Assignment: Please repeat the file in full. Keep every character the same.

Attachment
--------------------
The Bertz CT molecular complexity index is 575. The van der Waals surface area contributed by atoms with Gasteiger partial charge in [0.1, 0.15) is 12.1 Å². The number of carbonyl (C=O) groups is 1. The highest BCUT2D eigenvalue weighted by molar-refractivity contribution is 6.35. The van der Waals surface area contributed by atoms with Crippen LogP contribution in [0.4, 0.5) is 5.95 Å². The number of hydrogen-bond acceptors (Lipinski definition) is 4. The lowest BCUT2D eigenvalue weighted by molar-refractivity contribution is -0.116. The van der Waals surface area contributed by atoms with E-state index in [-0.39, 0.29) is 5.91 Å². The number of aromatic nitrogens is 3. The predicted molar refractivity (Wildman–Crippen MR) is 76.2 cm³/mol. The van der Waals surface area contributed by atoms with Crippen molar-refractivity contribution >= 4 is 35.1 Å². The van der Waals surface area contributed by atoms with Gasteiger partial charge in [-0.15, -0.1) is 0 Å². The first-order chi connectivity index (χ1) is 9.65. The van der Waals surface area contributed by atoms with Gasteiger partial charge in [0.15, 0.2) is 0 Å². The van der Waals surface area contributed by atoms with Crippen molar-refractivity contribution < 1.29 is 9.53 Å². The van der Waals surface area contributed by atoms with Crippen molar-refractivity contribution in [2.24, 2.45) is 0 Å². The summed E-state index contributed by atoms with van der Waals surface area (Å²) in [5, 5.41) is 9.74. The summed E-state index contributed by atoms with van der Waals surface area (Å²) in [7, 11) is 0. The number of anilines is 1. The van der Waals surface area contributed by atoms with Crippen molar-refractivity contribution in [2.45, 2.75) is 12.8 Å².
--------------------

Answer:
The Bertz CT molecular complexity index is 575. The van der Waals surface area contributed by atoms with Gasteiger partial charge in [0.1, 0.15) is 12.1 Å². The number of carbonyl (C=O) groups is 1. The highest BCUT2D eigenvalue weighted by molar-refractivity contribution is 6.35. The van der Waals surface area contributed by atoms with Crippen LogP contribution in [0.4, 0.5) is 5.95 Å². The number of hydrogen-bond acceptors (Lipinski definition) is 4. The lowest BCUT2D eigenvalue weighted by molar-refractivity contribution is -0.116. The van der Waals surface area contributed by atoms with E-state index in [-0.39, 0.29) is 5.91 Å². The number of aromatic nitrogens is 3. The predicted molar refractivity (Wildman–Crippen MR) is 76.2 cm³/mol. The van der Waals surface area contributed by atoms with Crippen molar-refractivity contribution >= 4 is 35.1 Å². The van der Waals surface area contributed by atoms with Gasteiger partial charge in [-0.15, -0.1) is 0 Å². The first-order chi connectivity index (χ1) is 9.65. The van der Waals surface area contributed by atoms with Gasteiger partial charge in [0.15, 0.2) is 0 Å². The van der Waals surface area contributed by atoms with Crippen molar-refractivity contribution < 1.29 is 9.53 Å². The van der Waals surface area contributed by atoms with Crippen molar-refractivity contribution in [2.24, 2.45) is 0 Å². The summed E-state index contributed by atoms with van der Waals surface area (Å²) in [5, 5.41) is 9.74. The summed E-state index contributed by atoms with van der Waals surface area (Å²) in [7, 11) is 0. The number of anilines is 1. The van der Waals surface area contributed by atoms with Crippen molar-refractivity contribution in [2.45, 2.75) is 12.8 Å².